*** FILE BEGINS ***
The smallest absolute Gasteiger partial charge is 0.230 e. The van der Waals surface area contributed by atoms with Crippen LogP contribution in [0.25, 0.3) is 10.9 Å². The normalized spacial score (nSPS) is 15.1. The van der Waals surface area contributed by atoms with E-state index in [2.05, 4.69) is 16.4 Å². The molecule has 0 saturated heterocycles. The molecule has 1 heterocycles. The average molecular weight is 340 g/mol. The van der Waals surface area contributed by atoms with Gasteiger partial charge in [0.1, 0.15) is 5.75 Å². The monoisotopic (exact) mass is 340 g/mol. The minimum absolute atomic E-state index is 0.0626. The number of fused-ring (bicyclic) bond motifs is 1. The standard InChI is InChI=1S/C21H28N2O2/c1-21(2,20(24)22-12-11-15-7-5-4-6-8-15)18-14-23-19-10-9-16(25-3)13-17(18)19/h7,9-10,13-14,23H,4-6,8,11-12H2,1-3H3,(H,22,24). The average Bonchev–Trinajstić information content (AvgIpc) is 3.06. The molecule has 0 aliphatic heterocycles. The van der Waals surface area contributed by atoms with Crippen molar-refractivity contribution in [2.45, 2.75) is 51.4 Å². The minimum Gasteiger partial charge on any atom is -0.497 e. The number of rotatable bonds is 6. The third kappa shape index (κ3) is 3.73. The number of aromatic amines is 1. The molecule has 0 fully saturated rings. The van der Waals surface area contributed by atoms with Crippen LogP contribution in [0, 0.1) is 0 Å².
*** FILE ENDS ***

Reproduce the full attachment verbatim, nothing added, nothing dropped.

The smallest absolute Gasteiger partial charge is 0.230 e. The van der Waals surface area contributed by atoms with Crippen LogP contribution in [0.25, 0.3) is 10.9 Å². The normalized spacial score (nSPS) is 15.1. The van der Waals surface area contributed by atoms with E-state index in [2.05, 4.69) is 16.4 Å². The molecule has 0 saturated heterocycles. The molecule has 1 heterocycles. The average molecular weight is 340 g/mol. The van der Waals surface area contributed by atoms with Gasteiger partial charge in [0.1, 0.15) is 5.75 Å². The monoisotopic (exact) mass is 340 g/mol. The minimum absolute atomic E-state index is 0.0626. The number of fused-ring (bicyclic) bond motifs is 1. The standard InChI is InChI=1S/C21H28N2O2/c1-21(2,20(24)22-12-11-15-7-5-4-6-8-15)18-14-23-19-10-9-16(25-3)13-17(18)19/h7,9-10,13-14,23H,4-6,8,11-12H2,1-3H3,(H,22,24). The average Bonchev–Trinajstić information content (AvgIpc) is 3.06. The molecule has 0 aliphatic heterocycles. The van der Waals surface area contributed by atoms with Crippen molar-refractivity contribution in [2.45, 2.75) is 51.4 Å². The minimum Gasteiger partial charge on any atom is -0.497 e. The number of rotatable bonds is 6. The third kappa shape index (κ3) is 3.73. The number of aromatic amines is 1. The molecule has 0 fully saturated rings. The van der Waals surface area contributed by atoms with Crippen LogP contribution in [0, 0.1) is 0 Å².